Poland plans nuclear power plant on the Baltic Sea
Poland wants to get big into nuclear energy. The country’s first nuclear power plant is to be built north-west of Gdansk on the Baltic Sea. In Poland, the majority of citizens are in favor of nuclear power, criticism comes from Germany.
Large storage jars with dried porcini mushrooms stand on the green tiled stove. Joanna Zwierzchowska looks out over the snow-covered Pomeranian landscape through the floor-to-ceiling windows of her dining room. “This is my oasis,” says the 51-year-old businesswoman, who runs a travel agency in Gdansk.
But the idyll is endangered. Because Zwierzchowska’s house is in Slajszewo, a village on the Polish coast of the Baltic Sea. Nearby, a good 80 kilometers northwest of Gdansk and about 300 kilometers from the border with Germany, Poland’s first nuclear power plant is expected to be built. This is met with resistance not only in the region. In Germany, too, the Polish nuclear plans are being followed with concern.
US group is awarded the contract
At the beginning of November, Poland’s national conservative PiS government awarded the contract to the US company Westinghouse to build the country’s first nuclear power plant. The construction costs are said to be the equivalent of 18.6 billion euros. Climate and Environmental Protection Minister Anna Moskwa said somewhat vaguely about the location that the preference applies “to the Kopalino-Lubiatowo area”. This is the neighboring town of Slajszewo.
According to the strategy paper “Poland’s energy policy up to 2040” presented in 2021, which was updated after the outbreak of the Ukraine war, construction of the first reactor block should start by 2026 at the latest. Every two years after 2033, another nuclear power plant is to go into service. By 2043 there should be six nuclear power plants. Warsaw also wants to promote the construction of so-called small modular reactors (SMR) by private investors.
Nuclear power instead of coal
The nuclear power plants are intended to help Poland phase out coal – the country currently generates almost 80 percent of its energy from hard coal and lignite. Not only the high emission values are a problem. According to forecasts by the State Geological Institute, the hard coal projects suitable for mining will still be sufficient for 50 years – brown coal could be over in 20 years.
The mood in Polish society has changed with the war in Ukraine and the energy crisis. As recently as June 2021, 45 percent of Poles were against nuclear power, 39 percent in favor. In a recent survey, the proportion of supporters is 75 percent.
Joanna Zwierzchowska steers her SUV along the sandy path that leads to the wide sandy beach of Slajszewo. Blue metal bollards stick out of the ground in a pine forest behind the dunes. Soil samples for the possible nuclear power plant site were taken here.
Nuclear power opponents defamed as “German agents”.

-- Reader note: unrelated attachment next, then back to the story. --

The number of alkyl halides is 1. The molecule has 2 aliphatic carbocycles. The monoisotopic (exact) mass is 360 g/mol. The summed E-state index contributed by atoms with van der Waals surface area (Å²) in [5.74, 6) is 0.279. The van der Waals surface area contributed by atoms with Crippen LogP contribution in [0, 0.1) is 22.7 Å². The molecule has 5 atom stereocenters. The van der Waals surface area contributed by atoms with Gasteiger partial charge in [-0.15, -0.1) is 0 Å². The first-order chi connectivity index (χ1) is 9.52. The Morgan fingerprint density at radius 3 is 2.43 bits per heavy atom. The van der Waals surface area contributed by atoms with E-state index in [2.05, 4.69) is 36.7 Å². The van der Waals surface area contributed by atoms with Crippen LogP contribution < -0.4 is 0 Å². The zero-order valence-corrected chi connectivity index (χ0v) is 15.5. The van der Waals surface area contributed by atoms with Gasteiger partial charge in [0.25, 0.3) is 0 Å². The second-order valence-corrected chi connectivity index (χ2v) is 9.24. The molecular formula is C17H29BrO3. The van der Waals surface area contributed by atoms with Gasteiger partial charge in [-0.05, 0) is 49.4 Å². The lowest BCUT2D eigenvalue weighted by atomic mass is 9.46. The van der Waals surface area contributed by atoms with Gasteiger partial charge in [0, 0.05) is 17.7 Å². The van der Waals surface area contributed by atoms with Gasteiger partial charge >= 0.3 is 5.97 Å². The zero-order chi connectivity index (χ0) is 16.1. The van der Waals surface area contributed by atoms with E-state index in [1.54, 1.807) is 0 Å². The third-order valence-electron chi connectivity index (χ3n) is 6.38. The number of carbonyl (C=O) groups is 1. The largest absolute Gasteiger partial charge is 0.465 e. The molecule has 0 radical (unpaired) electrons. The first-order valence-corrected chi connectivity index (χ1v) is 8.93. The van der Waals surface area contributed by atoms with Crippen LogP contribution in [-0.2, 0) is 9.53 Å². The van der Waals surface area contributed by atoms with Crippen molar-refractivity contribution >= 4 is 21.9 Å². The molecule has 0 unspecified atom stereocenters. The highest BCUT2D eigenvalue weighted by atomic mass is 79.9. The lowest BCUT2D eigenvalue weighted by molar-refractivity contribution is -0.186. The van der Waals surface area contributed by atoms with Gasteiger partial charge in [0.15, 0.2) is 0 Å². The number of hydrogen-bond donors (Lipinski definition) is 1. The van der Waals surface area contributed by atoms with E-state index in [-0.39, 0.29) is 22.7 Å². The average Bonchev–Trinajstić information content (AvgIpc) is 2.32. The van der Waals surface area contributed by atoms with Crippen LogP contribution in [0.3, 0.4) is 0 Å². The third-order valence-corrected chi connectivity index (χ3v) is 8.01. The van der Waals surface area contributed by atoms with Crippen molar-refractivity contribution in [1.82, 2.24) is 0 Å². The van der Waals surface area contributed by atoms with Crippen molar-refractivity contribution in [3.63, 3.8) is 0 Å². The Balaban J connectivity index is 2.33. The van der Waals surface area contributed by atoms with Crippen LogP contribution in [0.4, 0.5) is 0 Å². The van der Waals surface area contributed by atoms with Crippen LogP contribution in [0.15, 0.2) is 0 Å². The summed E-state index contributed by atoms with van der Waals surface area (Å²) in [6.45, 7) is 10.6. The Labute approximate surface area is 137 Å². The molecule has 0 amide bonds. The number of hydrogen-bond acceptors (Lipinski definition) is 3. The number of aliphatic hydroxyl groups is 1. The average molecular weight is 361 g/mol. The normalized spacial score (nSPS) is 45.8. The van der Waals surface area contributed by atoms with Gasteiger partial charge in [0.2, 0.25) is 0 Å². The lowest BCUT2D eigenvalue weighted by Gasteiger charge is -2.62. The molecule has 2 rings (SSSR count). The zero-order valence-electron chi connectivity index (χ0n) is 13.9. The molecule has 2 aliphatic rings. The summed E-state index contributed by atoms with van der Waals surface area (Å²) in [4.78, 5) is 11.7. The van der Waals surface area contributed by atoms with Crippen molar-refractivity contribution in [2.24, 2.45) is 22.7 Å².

“The entire ecosystem of this Baltic Sea region is endangered,” says the activist, who is mobilizing in the citizens’ initiative Ostsee-SOS against the planned construction. Yellow posters with the slogans “Stop Atom” and “No to the nuclear power plant in Slajszewo” are hanging on some garden fences in Slajszewo and the surrounding villages. The protest is not big. Some citizens are against it, but they don’t want to put up any posters, says Zwierzchowska. Nuclear power opponents are often defamed by the proponents as “German agents”.
The reference to Germany is no coincidence: the four federal states of Brandenburg, Mecklenburg-Western Pomerania, Saxony and Berlin have asked Poland to stop the project. “Against the background of the devastating nuclear accidents in Chernobyl and Fukushima, plans for the further use of nuclear energy should be abandoned in the interests of the population and the environment of all Baltic Sea countries,” said a statement published in mid-December.
With four strokes of his ballpoint pen, Mayor Wislaw Gebka marks the spot on a map where the nuclear power plant should be. “I don’t know of any community in the world that would be thrilled if everything was destroyed,” says the head of administration for the Choczewo community, to which Slajszewo belongs. Many people in the coastal region live from renting holiday apartments and are afraid that their livelihoods will be destroyed. “But as an official, I have to represent the interests of the opponents and the interests of the supporters, while at the same time taking into account the situation in Poland, which needs a place to build the nuclear power plant.”
It would not be Poland’s first attempt to build a nuclear power plant near the Baltic Sea. Zarnowiec is only 23 kilometers away from Slajszewo. Poland’s first nuclear power plant was to be built there during the communist period. Today, a huge ruined building with weathered concrete blocks and rusty steel bars towers into the sky. The prestige project, started in the 80s, was abandoned in 1990. Because after the Chernobyl catastrophe, resistance to nuclear power also grew in Poland. “That’s my biggest concern,” says Mayor Gebka, “that things are going the same way here as they did in Zarnowiec.”